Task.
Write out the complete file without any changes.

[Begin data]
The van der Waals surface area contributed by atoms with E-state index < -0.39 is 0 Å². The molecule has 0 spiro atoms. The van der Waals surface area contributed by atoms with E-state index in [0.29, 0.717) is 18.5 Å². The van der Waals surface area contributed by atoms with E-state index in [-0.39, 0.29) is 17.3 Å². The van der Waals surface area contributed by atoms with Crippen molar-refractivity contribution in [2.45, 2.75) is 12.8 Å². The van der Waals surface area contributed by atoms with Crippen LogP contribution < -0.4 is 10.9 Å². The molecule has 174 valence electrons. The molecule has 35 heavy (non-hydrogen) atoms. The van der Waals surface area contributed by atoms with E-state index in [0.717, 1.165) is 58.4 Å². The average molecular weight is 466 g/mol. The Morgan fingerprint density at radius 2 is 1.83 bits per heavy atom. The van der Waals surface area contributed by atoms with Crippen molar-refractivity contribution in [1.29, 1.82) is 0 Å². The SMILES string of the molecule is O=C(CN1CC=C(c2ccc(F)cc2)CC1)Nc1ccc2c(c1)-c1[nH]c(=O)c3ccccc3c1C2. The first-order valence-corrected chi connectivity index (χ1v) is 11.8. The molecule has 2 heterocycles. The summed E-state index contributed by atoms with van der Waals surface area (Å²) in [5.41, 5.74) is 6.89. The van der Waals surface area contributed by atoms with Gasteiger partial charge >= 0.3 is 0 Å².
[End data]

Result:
The van der Waals surface area contributed by atoms with E-state index < -0.39 is 0 Å². The molecule has 0 spiro atoms. The van der Waals surface area contributed by atoms with E-state index in [0.29, 0.717) is 18.5 Å². The van der Waals surface area contributed by atoms with E-state index in [-0.39, 0.29) is 17.3 Å². The van der Waals surface area contributed by atoms with Crippen molar-refractivity contribution in [2.45, 2.75) is 12.8 Å². The van der Waals surface area contributed by atoms with Crippen LogP contribution < -0.4 is 10.9 Å². The molecule has 174 valence electrons. The molecule has 35 heavy (non-hydrogen) atoms. The van der Waals surface area contributed by atoms with E-state index in [0.717, 1.165) is 58.4 Å². The average molecular weight is 466 g/mol. The Morgan fingerprint density at radius 2 is 1.83 bits per heavy atom. The van der Waals surface area contributed by atoms with Crippen molar-refractivity contribution in [1.29, 1.82) is 0 Å². The SMILES string of the molecule is O=C(CN1CC=C(c2ccc(F)cc2)CC1)Nc1ccc2c(c1)-c1[nH]c(=O)c3ccccc3c1C2. The first-order valence-corrected chi connectivity index (χ1v) is 11.8. The molecule has 2 heterocycles. The summed E-state index contributed by atoms with van der Waals surface area (Å²) in [5.41, 5.74) is 6.89. The van der Waals surface area contributed by atoms with Gasteiger partial charge >= 0.3 is 0 Å².